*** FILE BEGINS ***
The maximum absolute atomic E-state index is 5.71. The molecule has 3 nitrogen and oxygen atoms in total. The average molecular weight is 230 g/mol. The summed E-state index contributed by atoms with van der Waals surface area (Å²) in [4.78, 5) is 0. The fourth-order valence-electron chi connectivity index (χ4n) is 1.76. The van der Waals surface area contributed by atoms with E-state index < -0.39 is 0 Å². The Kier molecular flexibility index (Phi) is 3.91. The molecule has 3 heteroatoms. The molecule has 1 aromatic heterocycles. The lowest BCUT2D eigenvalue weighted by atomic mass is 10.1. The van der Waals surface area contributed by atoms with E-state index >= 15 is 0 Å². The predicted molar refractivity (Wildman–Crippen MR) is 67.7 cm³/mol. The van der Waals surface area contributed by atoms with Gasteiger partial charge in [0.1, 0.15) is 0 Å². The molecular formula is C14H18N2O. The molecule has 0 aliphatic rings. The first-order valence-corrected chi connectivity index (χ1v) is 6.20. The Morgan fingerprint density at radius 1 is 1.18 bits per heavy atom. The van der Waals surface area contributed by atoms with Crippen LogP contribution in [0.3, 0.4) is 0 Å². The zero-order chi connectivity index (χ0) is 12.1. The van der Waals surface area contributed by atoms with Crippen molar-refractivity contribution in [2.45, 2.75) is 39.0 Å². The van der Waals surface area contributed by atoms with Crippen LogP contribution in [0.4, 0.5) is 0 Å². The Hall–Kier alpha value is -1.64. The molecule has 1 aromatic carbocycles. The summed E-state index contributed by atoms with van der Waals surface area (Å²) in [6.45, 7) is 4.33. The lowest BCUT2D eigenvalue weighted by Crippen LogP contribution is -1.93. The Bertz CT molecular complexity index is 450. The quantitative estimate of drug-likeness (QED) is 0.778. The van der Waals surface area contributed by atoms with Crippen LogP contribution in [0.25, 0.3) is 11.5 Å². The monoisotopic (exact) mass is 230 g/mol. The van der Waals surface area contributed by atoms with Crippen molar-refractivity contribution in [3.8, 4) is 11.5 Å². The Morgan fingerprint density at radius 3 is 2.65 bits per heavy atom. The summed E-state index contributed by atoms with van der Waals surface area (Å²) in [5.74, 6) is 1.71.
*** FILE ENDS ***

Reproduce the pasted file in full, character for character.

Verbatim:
The maximum absolute atomic E-state index is 5.71. The molecule has 3 nitrogen and oxygen atoms in total. The average molecular weight is 230 g/mol. The summed E-state index contributed by atoms with van der Waals surface area (Å²) in [4.78, 5) is 0. The fourth-order valence-electron chi connectivity index (χ4n) is 1.76. The van der Waals surface area contributed by atoms with E-state index < -0.39 is 0 Å². The Kier molecular flexibility index (Phi) is 3.91. The molecule has 3 heteroatoms. The molecule has 1 aromatic heterocycles. The lowest BCUT2D eigenvalue weighted by atomic mass is 10.1. The van der Waals surface area contributed by atoms with E-state index >= 15 is 0 Å². The predicted molar refractivity (Wildman–Crippen MR) is 67.7 cm³/mol. The van der Waals surface area contributed by atoms with Gasteiger partial charge in [0.1, 0.15) is 0 Å². The molecular formula is C14H18N2O. The molecule has 0 aliphatic rings. The first-order valence-corrected chi connectivity index (χ1v) is 6.20. The Morgan fingerprint density at radius 1 is 1.18 bits per heavy atom. The van der Waals surface area contributed by atoms with Crippen LogP contribution in [0.3, 0.4) is 0 Å². The zero-order chi connectivity index (χ0) is 12.1. The van der Waals surface area contributed by atoms with Crippen molar-refractivity contribution in [2.45, 2.75) is 39.0 Å². The van der Waals surface area contributed by atoms with Crippen LogP contribution in [0.4, 0.5) is 0 Å². The Hall–Kier alpha value is -1.64. The molecule has 1 aromatic carbocycles. The summed E-state index contributed by atoms with van der Waals surface area (Å²) in [6.45, 7) is 4.33. The lowest BCUT2D eigenvalue weighted by Crippen LogP contribution is -1.93. The Bertz CT molecular complexity index is 450. The quantitative estimate of drug-likeness (QED) is 0.778. The van der Waals surface area contributed by atoms with Crippen LogP contribution in [0.25, 0.3) is 11.5 Å². The monoisotopic (exact) mass is 230 g/mol. The van der Waals surface area contributed by atoms with Crippen molar-refractivity contribution in [3.8, 4) is 11.5 Å². The Morgan fingerprint density at radius 3 is 2.65 bits per heavy atom. The summed E-state index contributed by atoms with van der Waals surface area (Å²) in [5.74, 6) is 1.71.